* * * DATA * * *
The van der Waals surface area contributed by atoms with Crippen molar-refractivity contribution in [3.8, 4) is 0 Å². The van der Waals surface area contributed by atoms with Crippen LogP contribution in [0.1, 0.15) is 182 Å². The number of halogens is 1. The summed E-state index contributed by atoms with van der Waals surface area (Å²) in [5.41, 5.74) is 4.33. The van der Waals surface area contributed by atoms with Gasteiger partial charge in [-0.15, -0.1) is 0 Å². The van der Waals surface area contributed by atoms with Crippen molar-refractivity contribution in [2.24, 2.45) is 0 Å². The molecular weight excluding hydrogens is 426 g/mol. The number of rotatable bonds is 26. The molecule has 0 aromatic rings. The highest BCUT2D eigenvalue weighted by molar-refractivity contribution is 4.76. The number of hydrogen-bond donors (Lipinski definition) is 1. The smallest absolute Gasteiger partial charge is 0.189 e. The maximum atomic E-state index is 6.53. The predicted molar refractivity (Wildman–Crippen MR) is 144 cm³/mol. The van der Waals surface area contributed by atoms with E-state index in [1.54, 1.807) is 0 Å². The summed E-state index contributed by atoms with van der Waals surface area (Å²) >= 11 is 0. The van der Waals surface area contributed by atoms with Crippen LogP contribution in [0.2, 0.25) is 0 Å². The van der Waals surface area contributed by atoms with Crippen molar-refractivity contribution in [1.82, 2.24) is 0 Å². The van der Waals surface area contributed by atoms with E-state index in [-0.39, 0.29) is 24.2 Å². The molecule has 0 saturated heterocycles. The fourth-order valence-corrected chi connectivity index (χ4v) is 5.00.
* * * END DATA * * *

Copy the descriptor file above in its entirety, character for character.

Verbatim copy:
The van der Waals surface area contributed by atoms with Crippen molar-refractivity contribution in [3.8, 4) is 0 Å². The van der Waals surface area contributed by atoms with Crippen LogP contribution in [0.1, 0.15) is 182 Å². The number of halogens is 1. The summed E-state index contributed by atoms with van der Waals surface area (Å²) in [5.41, 5.74) is 4.33. The van der Waals surface area contributed by atoms with Gasteiger partial charge in [-0.15, -0.1) is 0 Å². The van der Waals surface area contributed by atoms with Crippen molar-refractivity contribution in [2.24, 2.45) is 0 Å². The molecular weight excluding hydrogens is 426 g/mol. The number of rotatable bonds is 26. The molecule has 0 aromatic rings. The highest BCUT2D eigenvalue weighted by molar-refractivity contribution is 4.76. The number of hydrogen-bond donors (Lipinski definition) is 1. The smallest absolute Gasteiger partial charge is 0.189 e. The maximum atomic E-state index is 6.53. The predicted molar refractivity (Wildman–Crippen MR) is 144 cm³/mol. The van der Waals surface area contributed by atoms with E-state index in [1.54, 1.807) is 0 Å². The summed E-state index contributed by atoms with van der Waals surface area (Å²) >= 11 is 0. The van der Waals surface area contributed by atoms with Crippen LogP contribution in [0.2, 0.25) is 0 Å². The van der Waals surface area contributed by atoms with Crippen molar-refractivity contribution in [1.82, 2.24) is 0 Å². The van der Waals surface area contributed by atoms with E-state index in [-0.39, 0.29) is 24.2 Å². The molecule has 0 saturated heterocycles. The fourth-order valence-corrected chi connectivity index (χ4v) is 5.00.